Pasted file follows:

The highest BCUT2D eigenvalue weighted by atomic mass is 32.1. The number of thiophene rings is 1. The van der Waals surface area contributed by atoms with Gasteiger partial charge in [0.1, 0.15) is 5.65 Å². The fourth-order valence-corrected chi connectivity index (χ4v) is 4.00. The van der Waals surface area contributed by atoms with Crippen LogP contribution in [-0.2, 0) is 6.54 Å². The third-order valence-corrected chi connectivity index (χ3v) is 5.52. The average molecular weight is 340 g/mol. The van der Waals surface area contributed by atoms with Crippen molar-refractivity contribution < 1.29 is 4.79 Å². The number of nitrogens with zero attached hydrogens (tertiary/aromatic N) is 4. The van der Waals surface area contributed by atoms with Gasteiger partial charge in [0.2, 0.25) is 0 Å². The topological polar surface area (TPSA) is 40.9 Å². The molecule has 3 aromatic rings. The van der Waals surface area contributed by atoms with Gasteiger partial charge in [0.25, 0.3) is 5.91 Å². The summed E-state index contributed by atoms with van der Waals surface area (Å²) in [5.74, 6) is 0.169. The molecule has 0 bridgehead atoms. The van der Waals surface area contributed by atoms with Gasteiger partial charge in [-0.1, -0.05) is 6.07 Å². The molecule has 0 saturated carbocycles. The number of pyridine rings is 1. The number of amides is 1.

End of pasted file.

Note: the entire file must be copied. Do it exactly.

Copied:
The highest BCUT2D eigenvalue weighted by atomic mass is 32.1. The number of thiophene rings is 1. The van der Waals surface area contributed by atoms with Gasteiger partial charge in [0.1, 0.15) is 5.65 Å². The fourth-order valence-corrected chi connectivity index (χ4v) is 4.00. The van der Waals surface area contributed by atoms with Crippen LogP contribution in [-0.2, 0) is 6.54 Å². The third-order valence-corrected chi connectivity index (χ3v) is 5.52. The average molecular weight is 340 g/mol. The van der Waals surface area contributed by atoms with Crippen molar-refractivity contribution < 1.29 is 4.79 Å². The number of nitrogens with zero attached hydrogens (tertiary/aromatic N) is 4. The van der Waals surface area contributed by atoms with Gasteiger partial charge in [0.2, 0.25) is 0 Å². The topological polar surface area (TPSA) is 40.9 Å². The molecule has 3 aromatic rings. The van der Waals surface area contributed by atoms with Gasteiger partial charge in [0.25, 0.3) is 5.91 Å². The summed E-state index contributed by atoms with van der Waals surface area (Å²) in [5.74, 6) is 0.169. The molecule has 0 bridgehead atoms. The van der Waals surface area contributed by atoms with Gasteiger partial charge in [-0.1, -0.05) is 6.07 Å². The molecule has 0 saturated carbocycles. The number of pyridine rings is 1. The number of amides is 1.